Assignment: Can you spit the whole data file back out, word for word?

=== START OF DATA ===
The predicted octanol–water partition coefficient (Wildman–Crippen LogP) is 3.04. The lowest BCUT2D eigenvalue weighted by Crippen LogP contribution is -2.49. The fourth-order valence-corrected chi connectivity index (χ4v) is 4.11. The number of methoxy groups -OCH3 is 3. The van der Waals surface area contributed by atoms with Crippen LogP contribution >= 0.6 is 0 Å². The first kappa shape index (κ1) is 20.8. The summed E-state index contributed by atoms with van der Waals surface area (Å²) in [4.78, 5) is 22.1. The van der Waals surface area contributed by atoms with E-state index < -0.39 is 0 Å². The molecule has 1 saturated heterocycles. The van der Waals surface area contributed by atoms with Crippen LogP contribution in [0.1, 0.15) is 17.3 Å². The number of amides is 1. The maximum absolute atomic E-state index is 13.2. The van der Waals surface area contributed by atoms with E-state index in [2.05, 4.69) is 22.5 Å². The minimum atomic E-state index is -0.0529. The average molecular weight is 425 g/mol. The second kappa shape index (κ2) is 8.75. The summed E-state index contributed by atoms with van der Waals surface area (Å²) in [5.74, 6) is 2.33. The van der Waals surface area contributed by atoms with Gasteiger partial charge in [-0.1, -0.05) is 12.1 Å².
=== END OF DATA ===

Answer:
The predicted octanol–water partition coefficient (Wildman–Crippen LogP) is 3.04. The lowest BCUT2D eigenvalue weighted by Crippen LogP contribution is -2.49. The fourth-order valence-corrected chi connectivity index (χ4v) is 4.11. The number of methoxy groups -OCH3 is 3. The van der Waals surface area contributed by atoms with Crippen LogP contribution >= 0.6 is 0 Å². The first kappa shape index (κ1) is 20.8. The summed E-state index contributed by atoms with van der Waals surface area (Å²) in [4.78, 5) is 22.1. The van der Waals surface area contributed by atoms with E-state index < -0.39 is 0 Å². The molecule has 1 saturated heterocycles. The van der Waals surface area contributed by atoms with Crippen LogP contribution in [0.1, 0.15) is 17.3 Å². The number of amides is 1. The maximum absolute atomic E-state index is 13.2. The van der Waals surface area contributed by atoms with E-state index in [2.05, 4.69) is 22.5 Å². The minimum atomic E-state index is -0.0529. The average molecular weight is 425 g/mol. The second kappa shape index (κ2) is 8.75. The summed E-state index contributed by atoms with van der Waals surface area (Å²) in [5.74, 6) is 2.33. The van der Waals surface area contributed by atoms with Gasteiger partial charge in [-0.1, -0.05) is 12.1 Å².